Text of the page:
The deal involves crunching basketball data and, of course, advertising.

By Barb Darrow
January 25, 2017

General Electric, based in Boston, has signed a deal with one the city’s most beloved institutions: the NBA’s Boston Celtics.

GE’s logo will appear on the team’s hallowed green-and-white uniforms starting next season. And the Celtics will use technology from GE’s health, energy, and data analytics businesses in daily operations, GE and team executives said Wednesday morning.

Financial terms were not disclosed at a press event at GE’s ge temporary headquarters in South Boston.

On the tech side, the press release announcing the deal stated that GE will become the Celtics’ “exclusive data and analytics partner.” But in response to questions from Fortune, officials walked that back a bit.

“We do a lot of stuff in house now and use external partners to analyze data on the court,” said Michael Zarren, assistant general manager and team counsel for the Celtics. The team’s current data suppliers will remain as will its partners that analyze the data. “It’ s not a binary thing,” he said.

Instead, GE’s Predix software will serve as a sort of data repository and analsyis engine for the team.

Under chief executive Jeff Immelt, GE has pushed to recast itself as a power in big data analytics and cloud computing technology. The pitch is that GE doesn’t just manufacture jet engines and medical equipment, it can also aggregate and analyze the petabytes of data generated by the equipment it sells and then use that information to avoid downtime for customers, and assure them peak performance.

Given the massive push by professional sports into data analytics, there is a fit. One season of “tracing data,” tracking the movement of players and the ball around the court to assess speed and other parameters of players, represents 4 billion data points, Zarren said. “It takes people who are used to dealing with big data sets to get good at that.”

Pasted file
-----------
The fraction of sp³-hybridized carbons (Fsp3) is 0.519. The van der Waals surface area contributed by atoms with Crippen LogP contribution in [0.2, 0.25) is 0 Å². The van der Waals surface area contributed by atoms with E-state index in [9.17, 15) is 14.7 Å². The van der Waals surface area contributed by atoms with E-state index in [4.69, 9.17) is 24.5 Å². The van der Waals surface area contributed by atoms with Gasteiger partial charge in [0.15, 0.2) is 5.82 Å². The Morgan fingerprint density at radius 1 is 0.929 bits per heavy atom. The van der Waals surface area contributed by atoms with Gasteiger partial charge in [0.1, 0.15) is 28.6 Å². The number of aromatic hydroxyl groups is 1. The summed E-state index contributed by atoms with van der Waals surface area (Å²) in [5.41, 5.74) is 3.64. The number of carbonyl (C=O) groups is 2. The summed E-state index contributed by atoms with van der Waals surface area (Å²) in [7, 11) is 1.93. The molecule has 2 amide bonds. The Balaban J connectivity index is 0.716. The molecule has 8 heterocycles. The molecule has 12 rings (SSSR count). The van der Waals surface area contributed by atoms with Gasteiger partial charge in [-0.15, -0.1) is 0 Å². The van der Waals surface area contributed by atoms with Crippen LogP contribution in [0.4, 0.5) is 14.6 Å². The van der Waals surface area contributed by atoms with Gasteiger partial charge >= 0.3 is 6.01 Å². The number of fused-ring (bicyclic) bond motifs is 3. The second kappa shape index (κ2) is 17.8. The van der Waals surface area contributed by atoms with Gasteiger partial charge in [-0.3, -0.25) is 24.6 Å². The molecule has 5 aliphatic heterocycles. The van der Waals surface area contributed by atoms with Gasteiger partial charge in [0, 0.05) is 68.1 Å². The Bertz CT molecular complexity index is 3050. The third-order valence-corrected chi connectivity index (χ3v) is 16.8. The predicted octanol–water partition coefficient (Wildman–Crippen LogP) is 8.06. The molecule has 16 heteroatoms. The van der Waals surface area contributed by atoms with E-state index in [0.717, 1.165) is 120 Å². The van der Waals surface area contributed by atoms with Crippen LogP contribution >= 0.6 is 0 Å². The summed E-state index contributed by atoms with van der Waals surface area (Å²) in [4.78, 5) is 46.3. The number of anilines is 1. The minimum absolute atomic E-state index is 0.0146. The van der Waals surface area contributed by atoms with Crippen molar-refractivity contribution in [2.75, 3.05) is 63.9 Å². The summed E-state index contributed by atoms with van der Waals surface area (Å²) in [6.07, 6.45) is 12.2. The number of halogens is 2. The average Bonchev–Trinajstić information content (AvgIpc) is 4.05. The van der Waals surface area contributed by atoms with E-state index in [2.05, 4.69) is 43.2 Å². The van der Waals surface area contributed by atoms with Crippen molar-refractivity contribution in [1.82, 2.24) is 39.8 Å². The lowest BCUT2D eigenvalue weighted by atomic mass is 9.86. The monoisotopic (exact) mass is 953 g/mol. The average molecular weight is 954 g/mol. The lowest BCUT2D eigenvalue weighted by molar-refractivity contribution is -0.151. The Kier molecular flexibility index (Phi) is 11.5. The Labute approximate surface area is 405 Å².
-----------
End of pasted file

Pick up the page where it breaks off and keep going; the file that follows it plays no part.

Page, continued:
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Linda Boff, GE’s chief marketing officer, said that data crunching is GE’s stock in trade. “We specialize in big data sets coming from locomotives and airplanes so we feel comfortable that we have the ability to do this.”

(from left:) Rich Gotham, Celtics president; Linda Boff, GE CMO; Steve Pagliuca, Celtics managing partner; Jeff Bornstein, GE CFO; and Celtics managing partner.

Zarren added that the team is also keen to use GE’s medical and health equipment. For example, the team may use GE bone density scanners and other gear to help players stay healthy and/or recover from injury faster.

GE clearly hopes that other than exposing its logo to millions of basketball fans worldwide, the deal will show that Predix can provide valuable insights to improve both individual player and team performance. The Celtics may also use GE lighting and energy expertise at its new practice facility being built just a few miles west of the TD Garden, aka the Boston Garden, where the Celtics play their home games.

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Executives at the event on Wednesday including Celtics co-owner Steve Pagliuca, painted the convergence of two iconic brands—GE was founded in 1892 and the Celtics in 1946—as a win for both.

They also downplayed any notion that the uniform patches will irritate long-time Celtics fans, who can be cantankerous, or that they might conversely anger fans of the rival L.A. Lakers or New York Knicks. For the record, GE moved its headquarters from Fairfield, Connecticut to Boston last year.

Boff, who said she grew up in Knicks territory, declined comment on any potential blowback from that quarter.

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